“You know, I’ve seen a couple of these shows that travel but I’ve never seen one that had such elaborate, moving set pieces before,” I said as we filed out of the theater following the show’s end. “That was unbelievable!’
“Yes, they always do a great job. Those costumes were spectacular, weren’t they?”
“They were, though it’s a bit of a shame to cover those gorgeous bodies with all those clothes.”
Jodi turned her head, raised her eyebrows and asked, “Did you expect nude performers because you’re in Las Vegas?”
I blushed a little and replied, “No, it’s just that the other shows that I saw didn’t have the elaborate sets and the acrobats didn’t wear as much, that’s all.”
“Okay, John, don’t let my teasing bother you. That was great, what’s next?”
“There’s a next?” I asked.
She smiled deeply and said, “Well that’s up to you. It is just past nine so I figured we were just getting started. I still don’t feel like going home and I thought you might like to hang out some more. What do you say?”
“Uh, I’m game if you are. What did you have in mind?”
“Well, if you’re new to town we could walk the strip. I’d love to get a little exercise in before heading home and I could point out the sights to you.”
“That’d be great, if I’m not keeping you?”
Jodi tucked her arm in mine and said, “Keeping me? I thought we were on a date? How could you be keeping me?” as we walked out of the MGM Grand.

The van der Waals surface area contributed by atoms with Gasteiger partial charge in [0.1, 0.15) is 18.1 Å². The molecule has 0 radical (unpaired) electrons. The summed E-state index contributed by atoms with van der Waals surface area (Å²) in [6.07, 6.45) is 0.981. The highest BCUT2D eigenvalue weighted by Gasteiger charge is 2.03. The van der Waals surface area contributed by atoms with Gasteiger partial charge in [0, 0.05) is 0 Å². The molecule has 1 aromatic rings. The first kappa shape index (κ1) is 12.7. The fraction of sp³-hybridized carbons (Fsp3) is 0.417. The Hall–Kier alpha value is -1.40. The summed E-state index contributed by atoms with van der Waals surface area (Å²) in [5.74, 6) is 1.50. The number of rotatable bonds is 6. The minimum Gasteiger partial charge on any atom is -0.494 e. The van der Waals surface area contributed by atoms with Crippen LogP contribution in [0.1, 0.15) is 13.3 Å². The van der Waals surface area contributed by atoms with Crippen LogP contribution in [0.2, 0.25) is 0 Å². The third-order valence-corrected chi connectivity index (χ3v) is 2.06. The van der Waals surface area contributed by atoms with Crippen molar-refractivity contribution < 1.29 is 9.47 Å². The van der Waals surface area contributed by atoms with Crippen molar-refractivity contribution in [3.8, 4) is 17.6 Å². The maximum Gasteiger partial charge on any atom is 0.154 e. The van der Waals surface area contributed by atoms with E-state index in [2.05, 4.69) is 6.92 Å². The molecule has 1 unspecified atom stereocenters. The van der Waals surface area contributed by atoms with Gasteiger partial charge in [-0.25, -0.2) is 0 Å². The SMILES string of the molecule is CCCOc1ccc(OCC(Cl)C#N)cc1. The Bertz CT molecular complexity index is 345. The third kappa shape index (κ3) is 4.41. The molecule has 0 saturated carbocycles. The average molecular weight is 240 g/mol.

“A date!?” I replied, ever the suave gallant. “When did I graduate from being your wing-man to being your date?”
“Oh, sorry. I thought this was a date, not a case of charity,” she said with a smile that damped the sting of her words.
I stopped walking, looked in her eyes and said, “That sounds perfect to me,” then I squeezed her hand with my arm. “Where to?”
“Well, we’re right across the street from New York, New York, let’s hit that?”
We walked to the escalator that led to the pedestrian overpass and I stepped toward the up escalator she grabbed my arm and steered me toward the stairs, “I said walk,” she said with another arm squeeze. “Those escalators are crowded and slow and I need to stretch my legs.”
She let go my arm and quickly bounded up the stairs and I followed after her in hot pursuit. We repeated the exercise in reverse on the other side and made our way into New York, New York for a look around. “You want to try your luck?” she asked as we passed a slot machine.
“Not right now, maybe later,” I replied. She smiled, shrugged and we kept walking.
On the way out we ran into a group of people who were wearing mesh bibs that said “Outback Great Race” and they asked if they could sing to us. “Sure!” I shouted and the group of a half dozen broke out into a lame version of Sinatra’s, “New York, New York” which made me cringe. They were so bad that I felt compelled to join them and my loud, off-key baritone doubled our volume. Jodi smiled at me, put her arm on my shoulder, added her voice to the song and we started an impromptu chorus line production with alternating high kicks.
When we were done the Outback racers thanked us and left with huge smiles while Jodi doubled over laughing. I crouched next to her with my hands on my knees as I caught my breath following our silly fun. When she was done laughing she stood up, hugged me and kissed my cheek. I hugged her back and stole a quick peck that caused her to wink at me, wag her finger side to side and then kiss me in a chaste but lingering way.